The movie is an adaptation by Billy Wilder from the stage play of the same name by Donald Bevan and Edmund Trzcinski, which ran on Broadway for 472 performances. Both Donald Bevan and Edmund Trzcinski had actually been prisoners in Stalag 17B in Austria during the war. Wilder developed and considerably changed the original script, particularly the dialogue, and was helped with the screenplay by his friend Edwin Blum.
The film was critically well received and is now regarded as a Prisoner of War classic, along with 'The Great Escape' and 'The Bridge on the River Kwai'. It was commercially successful, earning over $10 million in its first year. It received three Academy Award nominations, Holden winning the Oscar for Best Actor. Wilder was nominated for Best Director and Robert Strauss for Best Supporting Actor.
PlotThe film tells the story of a group of American airmen held in a German World War II prisoner of war camp around Christmas, 1944. The boredom and tedium of camp life is disturbed when the men begin to suspect that one of their number is a traitor. All the evidence incriminates one man, the unscrupulous Sefton, played by William Holden, but there is a clever twist in the well constructed tale.
The film retains its freshness and sharpness, even today. The acting is simply wonderful, the dialogue sharp and unexpected and the story keeps the viewer's interest. 'Stalag 17' is a great war movie, a superb mixture of mystery, comedy and drama. Billy Wilder took what could have been a monotonous, stagy story and transformed it into one of his most dramatically compelling films. It is one of his best movies, and that says a lot.
ProductionParamount purchased the film rights to the play for $110,000. From the original Broadway production Harvey Lembeck, Robert Strauss, Robinson Stone, Robert Shawley and William Pierson reprised their roles. The movie was filmed at the studio-owned John Show Ranch in Woodland Hills, on the southwestern edge of the San Fernando Valley. Shooting began in February 1952, during the rainy season in California, which provided satisfying amounts of real mud for the camp compound.
Unusually, the film was shot chronologically, normally considered an expensive and time-consuming process. Members of the cast said that they themselves did not know the identity of the informant until the last three days of shooting.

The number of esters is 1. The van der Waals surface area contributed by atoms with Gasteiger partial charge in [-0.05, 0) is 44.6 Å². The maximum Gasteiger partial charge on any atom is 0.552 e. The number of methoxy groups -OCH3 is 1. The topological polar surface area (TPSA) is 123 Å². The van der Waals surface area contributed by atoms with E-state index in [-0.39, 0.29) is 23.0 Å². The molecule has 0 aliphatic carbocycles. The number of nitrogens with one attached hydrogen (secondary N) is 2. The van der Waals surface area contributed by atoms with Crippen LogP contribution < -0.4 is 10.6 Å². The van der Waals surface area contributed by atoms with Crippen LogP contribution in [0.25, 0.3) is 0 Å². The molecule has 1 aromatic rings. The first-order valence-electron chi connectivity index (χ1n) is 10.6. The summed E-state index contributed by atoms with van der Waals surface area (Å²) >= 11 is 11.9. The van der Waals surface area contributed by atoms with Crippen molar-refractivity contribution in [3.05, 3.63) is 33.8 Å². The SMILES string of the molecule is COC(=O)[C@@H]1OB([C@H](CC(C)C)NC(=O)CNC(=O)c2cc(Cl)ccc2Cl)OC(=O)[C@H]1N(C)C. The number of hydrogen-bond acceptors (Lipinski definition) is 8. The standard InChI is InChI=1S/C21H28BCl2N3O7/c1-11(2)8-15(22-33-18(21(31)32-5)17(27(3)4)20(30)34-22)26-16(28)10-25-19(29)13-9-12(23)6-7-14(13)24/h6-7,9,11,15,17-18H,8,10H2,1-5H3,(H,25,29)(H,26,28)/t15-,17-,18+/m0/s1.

The film was banned in Germany until 1960 when it was allowed to be shown with an opening disclaimer advising the audience that the depicted prison camp was "not typical...but only one example". Spain banned the film until 1964.
CastingWilder's original choice for the part of Sefton was Charlton Heston, and Kirk Douglas was also considered for the role. Third choice Holden made the most of his opportunity although he did not like the part of Sefton as written, thinking him too selfish. The role gave his career a timely boost and made him one of Hollywood's most sought-after actors.
For such a dramatic and potentially tragic story there is a considerable amount of humor, particularly from the duo of Robert Strauss as "Animal", obsessed with Betty Grable, and Harvey Lembeck as Stosh's best buddy Harry Shapiro. There are many fine performances from the all-male cast including Richard Erdman as Hoffy, Neville Brand as Duke, Peter Graves as the blonde-haired Price, Gil Stratton as Sefton's buddy Cookie (who also functions as film narrator) and Robinson Stone as the tragic, shell-shocked Joey.
Main CastWilliam Holden ... J.J. Sefton
Don Taylor ... Lieutent Dunbar
Otto Preminger ... Von Scherbach
Robert Strauss ... Stanislas "Animal" Kasava
Harvey Lembeck ... Harry Shapiro
Peter Graves ... Price
Sig Ruman ... Sergeant John Sebastian Schulz
Neville Brand ... Duke
Richard Erdman ... Hoffy
Michael Moore ... Manfredi
Peter Baldwin ... Johnson
Robinson Stone ... Joey
Robert Shawley ... Blondie Peterson
William Pierson ... Marko
Gil Stratton ... Clarence Harvey "Cookie" Cook (Narrator)
Jay Lawrence ... Bagradian
Erwin Kalser ... Geneva Man
Paul Salata ... Prisoner with Beard
CreditsDirector ... Billy Wilder
Producer ... Billy Wilder
Screenplay ... Billy Wilder, Edwin Blum
Based on ... Stage Play 'Stalag 17' by Donald Bevan and Edmund Trzcinski
Music ... Franz Waxman
Cinematography ... Ernest Laszlo
Format ... B & W
Distribution Company ... Paramount Pictures
Release date ... May 29, 1953
Running time ... 120 minutes
Academy AwardsOne Win:
Best Actor ... William Holden
Two Unsuccessful Nominations:
Best Director ... Billy Wilder
Best Supporting Actor ... Robert Strauss